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Former Pa. judge to go on trial in kickbacks case

Kids in Luzerne County had a powerful incentive to stay out of the courtroom of Mark Ciavarella, a fearsome, zero-tolerance judge who tossed youths into juvenile detention even when their crimes didn't warrant it.
Mark Ciavarella
Former Luzerne County judge Mark Ciavarella, center, leaves the federal courthouse in Scranton, Pa., on Feb. 12, 2009. The disgraced former judge will stand trial in one of the biggest courtroom scandals in U.S. history, a $2.8 million bribery scheme known as "kids for cash." David Kidwell / AP
/ Source: The Associated Press

Kids in Luzerne County had a powerful incentive to stay out of the courtroom of Mark Ciavarella, a fearsome, zero-tolerance judge who tossed youths into juvenile detention even when their crimes didn't warrant it.

Ciavarella ordered a 13-year-old boy to spend 48 terrifying days in a private jail for throwing a piece of steak at his mother's boyfriend during an argument. An honor roll student who had never been in trouble before was sent to the same jail, PA Child Care, because she gave the middle finger to a police officer. A girl who accidentally set her house ablaze while playing with a lighter languished in PA Child Care for more than a month — forced to shower naked in front of male guards, she says, and prohibited from hugging her family during rare visits.

She was only 10 years old.

PA Child Care's beds were filled with young offenders who didn't belong there, prosecutors allege, because its owner was paying kickbacks to Ciavarella. On Monday, the disgraced former judge will stand trial in one of the biggest courtroom scandals in U.S. history — a $2.8 million bribery scheme known as "kids for cash."

A state panel that investigated the scandal called Ciavarella "Dickensian" in his treatment of juvenile offenders and said that he reigned over juvenile court in a "harsh, autocratic and arbitrary" manner. The ex-judge has said he didn't believe he was breaking the law.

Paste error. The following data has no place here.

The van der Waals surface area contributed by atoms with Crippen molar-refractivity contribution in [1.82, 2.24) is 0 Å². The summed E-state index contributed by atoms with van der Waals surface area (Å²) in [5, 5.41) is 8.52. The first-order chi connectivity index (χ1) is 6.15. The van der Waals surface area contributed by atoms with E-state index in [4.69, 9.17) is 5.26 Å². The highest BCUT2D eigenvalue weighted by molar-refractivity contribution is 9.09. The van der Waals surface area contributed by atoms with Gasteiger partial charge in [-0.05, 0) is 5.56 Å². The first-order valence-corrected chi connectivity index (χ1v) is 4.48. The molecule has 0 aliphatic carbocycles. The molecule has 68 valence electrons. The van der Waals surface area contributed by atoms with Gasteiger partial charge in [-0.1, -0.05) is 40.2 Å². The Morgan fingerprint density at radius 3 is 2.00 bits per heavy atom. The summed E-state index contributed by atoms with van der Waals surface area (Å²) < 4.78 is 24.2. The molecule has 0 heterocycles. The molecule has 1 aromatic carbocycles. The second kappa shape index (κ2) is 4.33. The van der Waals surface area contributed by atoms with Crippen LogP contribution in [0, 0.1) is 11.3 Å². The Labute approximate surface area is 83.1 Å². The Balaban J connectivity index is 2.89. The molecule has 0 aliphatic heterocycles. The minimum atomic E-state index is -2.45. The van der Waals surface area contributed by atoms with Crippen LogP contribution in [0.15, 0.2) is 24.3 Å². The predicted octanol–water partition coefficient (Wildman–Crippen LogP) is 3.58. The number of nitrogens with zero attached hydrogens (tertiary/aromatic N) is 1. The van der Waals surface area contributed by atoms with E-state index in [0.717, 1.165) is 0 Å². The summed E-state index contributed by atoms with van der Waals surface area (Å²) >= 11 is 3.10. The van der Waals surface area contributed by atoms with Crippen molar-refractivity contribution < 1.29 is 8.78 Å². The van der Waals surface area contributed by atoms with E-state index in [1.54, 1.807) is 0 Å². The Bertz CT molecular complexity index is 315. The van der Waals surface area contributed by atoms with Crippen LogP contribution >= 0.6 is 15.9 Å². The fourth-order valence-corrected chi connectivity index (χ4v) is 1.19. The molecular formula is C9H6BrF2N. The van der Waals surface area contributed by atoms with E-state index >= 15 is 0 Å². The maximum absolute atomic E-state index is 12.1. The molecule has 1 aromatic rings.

Hillary Transue, 19, plans to watch the trial from afar.

Now a college sophomore in New Hampshire, Transue appeared in Ciavarella's courtroom in 2007 and spent a month in a wilderness camp for building a MySpace page that lampooned her assistant principal. She did not have an attorney when she went before Ciavarella, nor was she told of her right to one.

Whatever Ciavarella's fate, she said, the important thing is that he no longer wields any power. Ciavarella and another implicated judge, Michael Conahan, left the bench shortly after being charged in January 2009.

"I don't care if he's away for seven minutes or seven years," she said. "The man's reputation is destroyed, and he's never going to do this to children again."

Ciavarella's attorney declined comment.

Court documents outline a scheme in which Conahan, then Luzerne County's president judge, forced the county-run juvenile detention center to close in 2002 and helped PA Child Care LLC, a company owned by his friend, secure contracts worth tens of millions of dollars to house youth offenders at its new facility outside Wilkes-Barre.

Ciavarella, who presided over juvenile court, sent youths to PA Child Care and to a sister facility in western Pennsylvania while he was taking payments from the owner and the builder of the facilities, prosecutors said. He ran his courtroom with "complete disregard for the constitutional rights of the juveniles," in the words of the Pennsylvania Supreme Court, including the right to legal counsel and the right to intelligently enter a plea.

Megan, whose last name is being withheld by The Associated Press, was perhaps the youngest defendant to appear in Ciavarella's courtroom. At age 10, she had set fire to a piece of paper in her bedroom. She thought she put it out, but the paper smoldered and eventually set her room ablaze. No one was hurt.

Though the landlord didn't want to press charges and Megan had no history of delinquency, Ciavarella claimed she committed arson and sent her to PA Child Care. She left the courtroom in handcuffs and shackles.

In an interview with AP, Megan said she was forced to shower naked in front of two or three men her first morning at the facility. She said she assumed they were guards. She said they told her it was a "one-time" requirement.